May 3, 2015

The Year in Books :: May 2015

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I haven’t quite finished my April read, Laline Paull’s The Bees, but I am utterly gripped by it. It’s recently been shortlisted for the Baileys Prize, and I can absolutely see why. It’s a novel with a totally innovative central conceit, and the author’s attention to detail makes it surprisingly easy for the reader to make the imaginative leap required to empathise with the character of a bee.

I’m really excited about my May book choice, Matt Haig’s memoir about his experiences of depression and anxiety: Reasons to Stay Alive. I saw Haig speak recently at the Chipping Norton Literary Festival. He was warm, engaging and eloquent. I very rarely read memoirs or autobiography, but this feels like an important book, and having loved The Humans, I’ll warrant it’s a well-written one too.

This month’s #theyearinbooks Twitter chat was a lively one, with lots of lovely new participants. Thanks so much to everyone who took part – it’s always a fun and friendly hour. There’ll be a May chat but due to the bank holiday, it will be at 9pm GMT on the last TUESDAY of the month (the 26th). Do come along and join us if Twitter’s your thing; we’re a very welcoming crowd, and it’s an hour spent in gentle bookish chat. (I’m @circleofpines on Twitter.) If you’d like me to tweet you a reminder nearer the time, give me a shout and I’ll add you to the list.

If you’re joining in with #theyearinbooks over on Instagram, you should now be able to add your Instagram posts to the linkup below by following these instructions.

You can find Year in Books blog buttons, and all the details about the project on the YIB information page. Here’s a quick reminder of how it works:

The aim of the Year in Books project is to read (at least) a book a month during 2015. It’s not a conventional book club, so we don’t all read the same book, the project is about trying to ensure that we make space for reading in our busy lives, and is a way for us all to discover more lovely books (and lovely bibliophiles). At the start of the month, we blog about the book that we are intending to read, and, if we want to, write a few words (thoughts, comments, a review of sorts) about the previous month’s book.

If you would prefer to share your book choices over on Instagram or Twitter, please use the hashtag #theyearinbooks so that we can find your posts. You can share as many books as you like in this way- it doesn’t have to be restricted to one a month. I am @circleofpines on Instagram and on Twitter, if you’d like to tag me so that I can see your posts.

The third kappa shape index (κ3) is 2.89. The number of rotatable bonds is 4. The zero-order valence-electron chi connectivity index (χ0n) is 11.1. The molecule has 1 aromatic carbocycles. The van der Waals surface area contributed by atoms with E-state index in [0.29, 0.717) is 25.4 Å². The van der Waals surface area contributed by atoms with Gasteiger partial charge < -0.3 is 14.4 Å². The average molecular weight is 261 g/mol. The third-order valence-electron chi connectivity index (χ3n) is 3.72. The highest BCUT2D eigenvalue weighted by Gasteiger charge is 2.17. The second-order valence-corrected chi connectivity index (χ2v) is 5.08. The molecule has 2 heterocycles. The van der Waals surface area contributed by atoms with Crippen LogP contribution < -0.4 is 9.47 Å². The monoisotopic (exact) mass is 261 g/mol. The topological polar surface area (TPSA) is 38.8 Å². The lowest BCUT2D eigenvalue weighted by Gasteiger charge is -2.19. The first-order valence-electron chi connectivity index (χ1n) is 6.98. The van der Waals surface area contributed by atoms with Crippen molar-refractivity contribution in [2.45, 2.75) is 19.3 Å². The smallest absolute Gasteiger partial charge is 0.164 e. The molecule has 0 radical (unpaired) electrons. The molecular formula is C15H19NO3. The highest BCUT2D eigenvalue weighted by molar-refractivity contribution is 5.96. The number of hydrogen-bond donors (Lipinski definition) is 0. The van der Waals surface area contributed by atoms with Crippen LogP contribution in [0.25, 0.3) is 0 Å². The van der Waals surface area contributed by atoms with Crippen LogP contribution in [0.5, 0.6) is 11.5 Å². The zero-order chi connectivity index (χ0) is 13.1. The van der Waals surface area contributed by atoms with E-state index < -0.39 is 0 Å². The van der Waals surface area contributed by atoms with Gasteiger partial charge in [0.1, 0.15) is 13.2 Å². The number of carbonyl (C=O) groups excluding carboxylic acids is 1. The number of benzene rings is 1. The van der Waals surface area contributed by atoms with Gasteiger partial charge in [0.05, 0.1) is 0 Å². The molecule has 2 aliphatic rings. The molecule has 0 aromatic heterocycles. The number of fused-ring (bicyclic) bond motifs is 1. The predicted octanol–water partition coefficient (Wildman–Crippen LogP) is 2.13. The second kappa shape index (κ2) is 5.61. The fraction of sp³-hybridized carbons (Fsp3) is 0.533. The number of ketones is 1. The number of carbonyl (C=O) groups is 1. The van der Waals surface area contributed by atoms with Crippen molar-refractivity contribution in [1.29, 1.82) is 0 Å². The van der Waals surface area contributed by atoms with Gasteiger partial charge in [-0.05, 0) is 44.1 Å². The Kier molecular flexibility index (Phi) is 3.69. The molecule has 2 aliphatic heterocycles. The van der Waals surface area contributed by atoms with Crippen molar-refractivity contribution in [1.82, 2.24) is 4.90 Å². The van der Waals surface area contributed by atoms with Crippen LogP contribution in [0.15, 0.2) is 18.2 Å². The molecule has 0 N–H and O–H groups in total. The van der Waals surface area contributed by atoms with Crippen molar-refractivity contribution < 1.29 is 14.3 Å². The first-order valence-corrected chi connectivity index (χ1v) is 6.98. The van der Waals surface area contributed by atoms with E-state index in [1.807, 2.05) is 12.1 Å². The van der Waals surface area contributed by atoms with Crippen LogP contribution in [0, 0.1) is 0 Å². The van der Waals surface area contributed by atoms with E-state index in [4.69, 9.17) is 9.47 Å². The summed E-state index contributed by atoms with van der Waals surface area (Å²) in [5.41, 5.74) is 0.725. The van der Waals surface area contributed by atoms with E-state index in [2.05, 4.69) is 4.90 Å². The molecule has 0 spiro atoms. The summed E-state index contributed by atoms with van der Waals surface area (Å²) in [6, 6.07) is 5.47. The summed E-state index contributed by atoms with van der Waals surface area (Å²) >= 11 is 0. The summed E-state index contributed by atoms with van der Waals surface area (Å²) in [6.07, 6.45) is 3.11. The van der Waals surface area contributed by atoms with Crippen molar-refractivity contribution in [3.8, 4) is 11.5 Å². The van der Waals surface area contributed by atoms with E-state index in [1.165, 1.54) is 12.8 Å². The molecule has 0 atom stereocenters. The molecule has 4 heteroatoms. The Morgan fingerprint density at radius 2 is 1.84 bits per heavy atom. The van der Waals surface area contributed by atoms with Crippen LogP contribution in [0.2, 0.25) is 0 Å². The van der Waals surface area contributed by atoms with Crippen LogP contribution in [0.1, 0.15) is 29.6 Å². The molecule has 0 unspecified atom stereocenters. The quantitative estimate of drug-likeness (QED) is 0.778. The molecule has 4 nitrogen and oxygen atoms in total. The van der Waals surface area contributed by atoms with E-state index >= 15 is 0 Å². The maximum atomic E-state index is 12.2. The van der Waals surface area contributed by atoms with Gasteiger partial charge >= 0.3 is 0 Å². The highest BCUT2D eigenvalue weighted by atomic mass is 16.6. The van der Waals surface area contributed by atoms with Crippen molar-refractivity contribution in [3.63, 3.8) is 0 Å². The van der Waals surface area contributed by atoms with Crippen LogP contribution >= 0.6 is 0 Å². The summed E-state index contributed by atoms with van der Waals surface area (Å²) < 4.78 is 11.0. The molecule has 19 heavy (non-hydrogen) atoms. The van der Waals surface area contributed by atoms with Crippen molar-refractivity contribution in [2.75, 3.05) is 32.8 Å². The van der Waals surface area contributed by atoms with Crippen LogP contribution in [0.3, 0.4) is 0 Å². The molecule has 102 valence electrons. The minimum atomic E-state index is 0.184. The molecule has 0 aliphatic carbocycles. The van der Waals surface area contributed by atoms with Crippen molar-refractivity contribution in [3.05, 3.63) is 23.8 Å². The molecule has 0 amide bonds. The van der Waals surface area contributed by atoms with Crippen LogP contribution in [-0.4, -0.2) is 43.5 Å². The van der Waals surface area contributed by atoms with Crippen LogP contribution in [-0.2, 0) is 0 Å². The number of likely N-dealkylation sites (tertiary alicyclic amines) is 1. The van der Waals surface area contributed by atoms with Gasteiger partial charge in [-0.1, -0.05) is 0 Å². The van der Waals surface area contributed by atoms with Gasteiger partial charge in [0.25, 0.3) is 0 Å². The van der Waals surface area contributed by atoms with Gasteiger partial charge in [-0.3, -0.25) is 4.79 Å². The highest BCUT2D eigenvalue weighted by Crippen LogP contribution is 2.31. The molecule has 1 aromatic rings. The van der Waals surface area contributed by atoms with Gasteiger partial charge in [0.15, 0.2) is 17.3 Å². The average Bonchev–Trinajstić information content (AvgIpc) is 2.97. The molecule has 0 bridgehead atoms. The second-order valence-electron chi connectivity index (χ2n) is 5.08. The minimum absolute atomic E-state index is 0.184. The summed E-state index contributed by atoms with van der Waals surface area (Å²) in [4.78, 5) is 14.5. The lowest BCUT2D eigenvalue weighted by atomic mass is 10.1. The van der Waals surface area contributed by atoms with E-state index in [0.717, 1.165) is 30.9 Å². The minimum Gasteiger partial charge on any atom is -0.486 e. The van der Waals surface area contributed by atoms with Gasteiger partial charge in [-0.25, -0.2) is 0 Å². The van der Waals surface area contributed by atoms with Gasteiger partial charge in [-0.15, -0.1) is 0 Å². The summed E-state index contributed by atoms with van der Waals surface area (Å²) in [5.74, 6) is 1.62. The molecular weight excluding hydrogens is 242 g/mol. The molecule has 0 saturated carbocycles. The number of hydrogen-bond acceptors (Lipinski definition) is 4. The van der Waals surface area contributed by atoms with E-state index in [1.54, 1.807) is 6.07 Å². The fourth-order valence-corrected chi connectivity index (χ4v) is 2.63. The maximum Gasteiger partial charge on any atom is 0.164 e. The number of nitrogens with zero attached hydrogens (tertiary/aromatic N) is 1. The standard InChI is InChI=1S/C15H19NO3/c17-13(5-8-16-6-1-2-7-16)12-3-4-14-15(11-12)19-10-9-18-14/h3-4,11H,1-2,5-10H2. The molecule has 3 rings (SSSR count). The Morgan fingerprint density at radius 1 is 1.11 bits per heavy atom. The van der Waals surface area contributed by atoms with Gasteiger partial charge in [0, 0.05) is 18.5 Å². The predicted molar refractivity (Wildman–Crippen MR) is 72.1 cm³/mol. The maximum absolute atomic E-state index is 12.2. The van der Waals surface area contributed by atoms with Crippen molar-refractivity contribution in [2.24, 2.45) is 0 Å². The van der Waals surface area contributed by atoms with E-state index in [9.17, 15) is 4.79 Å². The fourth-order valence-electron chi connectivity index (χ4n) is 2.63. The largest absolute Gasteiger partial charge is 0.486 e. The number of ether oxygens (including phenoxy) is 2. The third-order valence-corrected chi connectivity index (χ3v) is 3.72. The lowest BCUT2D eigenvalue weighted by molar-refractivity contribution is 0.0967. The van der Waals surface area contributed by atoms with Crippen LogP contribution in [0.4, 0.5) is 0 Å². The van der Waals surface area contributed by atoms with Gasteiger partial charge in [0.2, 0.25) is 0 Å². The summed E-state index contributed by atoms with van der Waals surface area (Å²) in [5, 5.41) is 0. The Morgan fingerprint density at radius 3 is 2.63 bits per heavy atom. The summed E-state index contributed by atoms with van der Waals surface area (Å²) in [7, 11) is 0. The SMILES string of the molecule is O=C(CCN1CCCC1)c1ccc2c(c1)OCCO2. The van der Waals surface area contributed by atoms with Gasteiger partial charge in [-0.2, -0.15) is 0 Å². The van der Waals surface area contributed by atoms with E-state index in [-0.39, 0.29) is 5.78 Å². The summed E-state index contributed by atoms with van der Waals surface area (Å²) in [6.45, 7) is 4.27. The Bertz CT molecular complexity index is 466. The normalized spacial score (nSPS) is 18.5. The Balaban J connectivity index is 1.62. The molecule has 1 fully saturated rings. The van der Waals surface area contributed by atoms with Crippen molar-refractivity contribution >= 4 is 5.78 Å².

There’s a Goodreads group for this project, and all are very welcome to join, whether or not you have a blog of your own. Finally, there’s a Year in Books Pinterest board, do follow along for all manner of bookish inspiration. If you would like to pin to the board, let me know in the blog comments and I will add you as a pinner. (If I should have added you, and haven’t, do nudge me! Pinterest is a little problematic on the issue and it sometimes takes a couple of attempts.)

It doesn’t matter whether or not you have linked up before- everyone is welcome and it’s never too late to get involved. Please do link back here from your post.

Thank you, and happy reading!

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9 thoughts on “The Year in Books :: May 2015

  1. Penny

    Laura, the Year in Books is one of the highlights of my blogging month, and I thank you so much for hosting it, it is very much appreciated! X

    Reply
  2. Eileen

    Thank you for organising The Year in Books. I love seeing what everyone is reading and the opportunity to discover new books and new authors.

    Reply
  3. Mitzi

    Laura this was a great idea and such a fantastic way to share recommendations of great books.
    I read the Matt Haig book last month and thought it was very enlightening. Well worth reading.
    I have The Bee’s and I am looking forward to reading it very soon.

    Reply
  4. Anne

    I heard about Matt Haig’s book on Radio 4’s “All in the Mind”. His descriptions of depression are the most realistic I have ever heard (I am a sufferer of this horrible condition), and I have been thinking of giving a copy my GP (after I’ve read it, of course). I will be interested to read what you think of the book.

    Reply
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